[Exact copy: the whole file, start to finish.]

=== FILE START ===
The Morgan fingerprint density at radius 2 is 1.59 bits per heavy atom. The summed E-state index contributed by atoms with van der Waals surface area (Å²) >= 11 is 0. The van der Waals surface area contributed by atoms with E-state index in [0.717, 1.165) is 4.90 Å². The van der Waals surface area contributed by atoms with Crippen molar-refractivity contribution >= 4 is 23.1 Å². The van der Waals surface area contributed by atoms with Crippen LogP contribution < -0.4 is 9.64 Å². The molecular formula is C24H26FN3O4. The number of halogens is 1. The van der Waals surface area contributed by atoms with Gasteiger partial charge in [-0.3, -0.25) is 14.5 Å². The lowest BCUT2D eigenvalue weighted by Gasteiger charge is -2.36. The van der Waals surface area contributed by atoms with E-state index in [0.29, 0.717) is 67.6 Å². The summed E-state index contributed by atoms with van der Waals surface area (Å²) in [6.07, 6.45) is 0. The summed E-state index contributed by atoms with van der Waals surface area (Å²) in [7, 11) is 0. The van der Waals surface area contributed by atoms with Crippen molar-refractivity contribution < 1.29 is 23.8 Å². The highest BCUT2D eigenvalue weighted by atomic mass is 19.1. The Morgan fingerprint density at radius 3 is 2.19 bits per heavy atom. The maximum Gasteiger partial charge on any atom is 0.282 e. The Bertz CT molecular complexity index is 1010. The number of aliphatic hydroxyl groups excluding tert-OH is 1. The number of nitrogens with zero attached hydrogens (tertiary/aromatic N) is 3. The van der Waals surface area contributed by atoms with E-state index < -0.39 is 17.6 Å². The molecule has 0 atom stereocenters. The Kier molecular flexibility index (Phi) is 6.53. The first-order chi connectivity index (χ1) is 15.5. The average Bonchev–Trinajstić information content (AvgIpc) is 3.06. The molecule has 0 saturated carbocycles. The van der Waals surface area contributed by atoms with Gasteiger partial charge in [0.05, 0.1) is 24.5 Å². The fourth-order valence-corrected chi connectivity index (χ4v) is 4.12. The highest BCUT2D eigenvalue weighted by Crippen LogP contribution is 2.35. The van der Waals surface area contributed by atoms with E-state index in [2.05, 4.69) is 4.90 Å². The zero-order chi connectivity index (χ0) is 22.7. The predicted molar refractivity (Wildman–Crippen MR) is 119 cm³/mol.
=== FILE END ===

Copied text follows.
The Morgan fingerprint density at radius 2 is 1.59 bits per heavy atom. The summed E-state index contributed by atoms with van der Waals surface area (Å²) >= 11 is 0. The van der Waals surface area contributed by atoms with E-state index in [0.717, 1.165) is 4.90 Å². The van der Waals surface area contributed by atoms with Crippen molar-refractivity contribution >= 4 is 23.1 Å². The van der Waals surface area contributed by atoms with Crippen LogP contribution < -0.4 is 9.64 Å². The molecular formula is C24H26FN3O4. The number of halogens is 1. The van der Waals surface area contributed by atoms with Gasteiger partial charge in [-0.3, -0.25) is 14.5 Å². The lowest BCUT2D eigenvalue weighted by Gasteiger charge is -2.36. The van der Waals surface area contributed by atoms with E-state index in [0.29, 0.717) is 67.6 Å². The summed E-state index contributed by atoms with van der Waals surface area (Å²) in [6.07, 6.45) is 0. The summed E-state index contributed by atoms with van der Waals surface area (Å²) in [7, 11) is 0. The van der Waals surface area contributed by atoms with Crippen molar-refractivity contribution < 1.29 is 23.8 Å². The highest BCUT2D eigenvalue weighted by atomic mass is 19.1. The Morgan fingerprint density at radius 3 is 2.19 bits per heavy atom. The maximum Gasteiger partial charge on any atom is 0.282 e. The Bertz CT molecular complexity index is 1010. The number of aliphatic hydroxyl groups excluding tert-OH is 1. The number of nitrogens with zero attached hydrogens (tertiary/aromatic N) is 3. The van der Waals surface area contributed by atoms with E-state index < -0.39 is 17.6 Å². The molecule has 0 atom stereocenters. The Kier molecular flexibility index (Phi) is 6.53. The first-order chi connectivity index (χ1) is 15.5. The average Bonchev–Trinajstić information content (AvgIpc) is 3.06. The molecule has 0 saturated carbocycles. The van der Waals surface area contributed by atoms with Gasteiger partial charge in [0.05, 0.1) is 24.5 Å². The fourth-order valence-corrected chi connectivity index (χ4v) is 4.12. The highest BCUT2D eigenvalue weighted by Crippen LogP contribution is 2.35. The van der Waals surface area contributed by atoms with E-state index in [2.05, 4.69) is 4.90 Å². The zero-order chi connectivity index (χ0) is 22.7. The predicted molar refractivity (Wildman–Crippen MR) is 119 cm³/mol.